One of the biggest problems in protecting occupants is keeping
them in the proper position. For example if the driver’s lower body slides under the seat belt, not only will his knees
crash into the dash, but his head and face become lower in the seat. With the airbag deploying at the angle of the steering
wheel, this put his face much closer to the bottom of the deploying airbag, endangering him of being hit. Also by his face
not landing in the center of the bag, the distribution of impact over a lager area is defeated, therefore not properly cushioning
him from the impact.
Manufacturers have developed many devices to stop this submarining
effect and are in the process of developing many others.
Knee Bolsters or Knee Airbags
Knee airbags or bolsters were some of the first of these devices to be developed and are still the most commonly used.
These devices are actually multi purpose, they not only stop the submarining effect, holding the occupant in place but, they
also protect against leg and hip injuries. Though many manufacturers used heavy padding on their lower dashes for years, in
a sever crash occupants still sustained major leg and hip injuries from their knees hitting the dash.
This sudden impact to the end of the femur (upper leg bone)
would cause either a bowing effect of the bone, causing it to break, or a dislocation of the hip joint. EMS personnel know, that because of the proximity
of the broken bone to the femoral artery, a broken femur is considered a life threatening injury.
The knee airbag is designed to deploy against the occupant’s
lower legs rather than the femur, reducing the forward momentum of their lower body during a frontal impact collision.
The airbag extends out from the dash approximately 5 inches
when fully inflated. The deployment of the bag pushes a bolster or padded panel against the occupant's lower legs, contacting
them at approximately the knee cap level and cushioning the legs down to approximately the shin and ankle area. This in turn
distributes the forces over the lower legs rather than the femur and at the same time holds the occupant properly positioned
in the seat.
The first knee airbag in the US came out on the 1996 model Kia Sportage and was only offered on the driver’s side. Today many are standard
equipment on both the driver’s and passenger’s side. These systems use an airbag attached to the back of the lower
dash panel, under the steering column or clove box.
The bag is deployed by a stored gas inflator that is triggered
by the same sensor as the driver’s and passenger’s frontal airbags but, it and the seat belt
tensioners deploy much faster than the frontal bags in order to hold the occupant in the proper position to endure
the airbag deployment.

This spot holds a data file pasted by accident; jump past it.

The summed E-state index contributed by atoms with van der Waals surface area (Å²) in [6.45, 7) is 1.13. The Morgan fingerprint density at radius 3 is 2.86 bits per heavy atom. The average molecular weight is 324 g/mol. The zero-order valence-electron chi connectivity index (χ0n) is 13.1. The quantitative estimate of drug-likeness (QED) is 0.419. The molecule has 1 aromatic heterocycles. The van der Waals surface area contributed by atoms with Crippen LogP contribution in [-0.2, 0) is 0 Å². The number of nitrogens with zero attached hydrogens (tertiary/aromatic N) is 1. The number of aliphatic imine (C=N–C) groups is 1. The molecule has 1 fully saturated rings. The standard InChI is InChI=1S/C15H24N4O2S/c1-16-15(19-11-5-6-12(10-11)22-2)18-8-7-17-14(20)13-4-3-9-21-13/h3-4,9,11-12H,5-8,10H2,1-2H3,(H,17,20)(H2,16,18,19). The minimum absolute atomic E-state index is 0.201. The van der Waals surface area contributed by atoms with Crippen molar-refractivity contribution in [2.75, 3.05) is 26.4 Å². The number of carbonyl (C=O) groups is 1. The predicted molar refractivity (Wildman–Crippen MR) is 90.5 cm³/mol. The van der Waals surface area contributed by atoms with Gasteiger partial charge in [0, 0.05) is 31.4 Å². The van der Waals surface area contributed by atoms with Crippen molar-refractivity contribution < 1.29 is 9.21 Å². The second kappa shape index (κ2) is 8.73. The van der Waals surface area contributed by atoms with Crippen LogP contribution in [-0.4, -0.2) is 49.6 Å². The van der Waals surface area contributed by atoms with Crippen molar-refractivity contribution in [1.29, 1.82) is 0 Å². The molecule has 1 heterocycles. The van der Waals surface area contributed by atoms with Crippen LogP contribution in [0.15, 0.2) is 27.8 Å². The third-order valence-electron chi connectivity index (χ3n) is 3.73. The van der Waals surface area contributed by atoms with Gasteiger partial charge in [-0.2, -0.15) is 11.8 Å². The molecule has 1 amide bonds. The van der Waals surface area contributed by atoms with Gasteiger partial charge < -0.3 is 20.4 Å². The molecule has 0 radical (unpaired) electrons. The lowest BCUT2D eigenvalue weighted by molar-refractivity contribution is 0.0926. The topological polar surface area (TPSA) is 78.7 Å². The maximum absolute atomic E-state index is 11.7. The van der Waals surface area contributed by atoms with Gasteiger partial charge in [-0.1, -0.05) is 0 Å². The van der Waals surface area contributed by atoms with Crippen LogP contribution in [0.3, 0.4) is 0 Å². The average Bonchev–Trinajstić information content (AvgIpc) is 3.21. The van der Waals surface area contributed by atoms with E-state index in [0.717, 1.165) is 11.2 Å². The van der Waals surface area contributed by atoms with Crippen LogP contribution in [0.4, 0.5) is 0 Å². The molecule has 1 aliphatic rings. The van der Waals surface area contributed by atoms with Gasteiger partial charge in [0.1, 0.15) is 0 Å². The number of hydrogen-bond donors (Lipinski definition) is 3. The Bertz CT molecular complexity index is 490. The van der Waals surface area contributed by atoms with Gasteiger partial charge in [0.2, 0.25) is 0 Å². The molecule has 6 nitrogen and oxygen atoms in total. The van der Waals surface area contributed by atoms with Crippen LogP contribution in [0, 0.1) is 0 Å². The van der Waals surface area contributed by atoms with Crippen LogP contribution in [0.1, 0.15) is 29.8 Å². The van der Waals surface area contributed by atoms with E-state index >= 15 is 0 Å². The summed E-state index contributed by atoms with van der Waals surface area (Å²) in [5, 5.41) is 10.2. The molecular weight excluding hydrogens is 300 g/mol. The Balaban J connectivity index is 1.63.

The latest is a mechanical
system, combining the steering column, paddles and knee bolster as an energy absorbing unit.
These airbags are mounted under the carpet; they are deployed by a stored gas inflator
mounted over the center tunnel and like the knee bolster they are actuated by the same sensors as the frontal airbag, but
at a faster rate.
Also like the knee bolster they are multi purpose, providing cushioning for the occupant’s
feet and with the upward motion on the legs they are holding the occupant’s lower body in the proper position in the
These work in conjunction with another airbag mounted under the driver’s seat, that when inflated
tilts the seat back. By tilting the seat back and the upward motion to the legs, the lower body is held in place and the upper body is moved further away from the deploying frontal airbag.
Vedio- Carpet Airbag
Anti- Slide Airbags
of the newest developments is the anti slide airbag, which is not a fabric bag like most, but a thin metal envelope like structure
that is mounted under the foam cushion of the front seats.
The operating principle is identical to that of an airbag, except that
the anti-sliding airbag never comes into direct contact with the occupant.
In the event of impact it deploys in two phases:
1. A gas
generator inflates the metallic envelope compressing the foam of the cushion up in the front portion of the seat, pushing
the occupant back against the back rest, as the side foam forms around the pelvis.
2. A deflation
controller, situated beneath the module, then allows the metallic envelope to slowly deflate and the metal to deform to assume
the shape of the occupant’s pelvis. This forms like a pocket in the seat to hold the occupant in position and a protective
shield around the pelvic area to prevent injuries. It also lifts the weight of the legs, preventing the downward force of
the feet pushing into the floor.
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